When my six-year-old recently came home from her first week of Year One and announced (standing beside her four-year-old sister) that the Tooth Fairy wasn’t real, my heart sank.
“The Tooth Fairy is really just you and Dad,” she stated, as if it was a matter of fact (BTW yes, I know it is).
I asked her why she thought this. “A kid at school,” she replied. I won’t write what I muttered under my breath about that kid who tried to ruin the Tooth Fairy for a six-year-old, but needless to say I was not impressed.
Now don’t get me wrong, I understand that the truth about the Tooth Fairy, Santa and the Easter Bunny will be discovered at some point. I am aware this will most likely be found out in the same way the Tooth Fairy’s identity was exposed to my daughter. But this soon?
When I was a kid (and yes maybe I was foolish) I still believed nearly all the way through primary school. Truth be told, I think I also still secretly hoped they were partly real for a few years after. For me, it was about the feeling, the magic, the way you couldn’t explain these ‘helpers’ by logic. The simple fact was it made me happy and excited.
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One of the greatest things about having children is experiencing this sense of joy again, even if it is through the eyes of someone else. It makes Christmas have that extra shine and Easter that extra hop. It even makes the event of losing a tooth become one with sparkle. I love it. My children love it. I wanted it to stay that way. At least for a few more years.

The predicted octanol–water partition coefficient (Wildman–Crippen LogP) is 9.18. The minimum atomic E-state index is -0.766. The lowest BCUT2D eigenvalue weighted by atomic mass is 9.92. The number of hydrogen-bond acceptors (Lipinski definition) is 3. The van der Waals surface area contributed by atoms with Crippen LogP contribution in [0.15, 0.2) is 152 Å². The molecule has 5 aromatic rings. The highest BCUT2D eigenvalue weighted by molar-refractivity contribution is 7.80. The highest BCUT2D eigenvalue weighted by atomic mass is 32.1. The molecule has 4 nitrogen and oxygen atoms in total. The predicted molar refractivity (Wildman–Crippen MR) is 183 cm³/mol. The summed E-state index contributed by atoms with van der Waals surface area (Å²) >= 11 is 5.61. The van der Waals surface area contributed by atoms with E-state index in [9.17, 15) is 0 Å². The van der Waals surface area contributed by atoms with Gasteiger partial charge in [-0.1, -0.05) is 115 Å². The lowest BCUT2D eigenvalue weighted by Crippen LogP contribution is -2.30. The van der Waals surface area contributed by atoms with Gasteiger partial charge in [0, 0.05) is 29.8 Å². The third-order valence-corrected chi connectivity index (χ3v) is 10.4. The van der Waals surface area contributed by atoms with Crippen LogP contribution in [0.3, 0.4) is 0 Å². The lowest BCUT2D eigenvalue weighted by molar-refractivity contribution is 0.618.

Many child psychologists say that discovering the truth about our favourite magical helpers is normal and healthy. It shows your child is moving through the process from magical to logical thinking.
Aside from this, it brings up questions around children being able to trust their parents and whether or not honestly is always the best policy. While I agree this for 99 per cent of things to do with parenting, on this issue, I fall within the one percent.
I am choosing to ignore these professionals and I am going to say six and four are too young not to believe. Although logic is beneficial in many respects, logic about the Tooth Fairy at these ages isn’t a priority, at least for my children.
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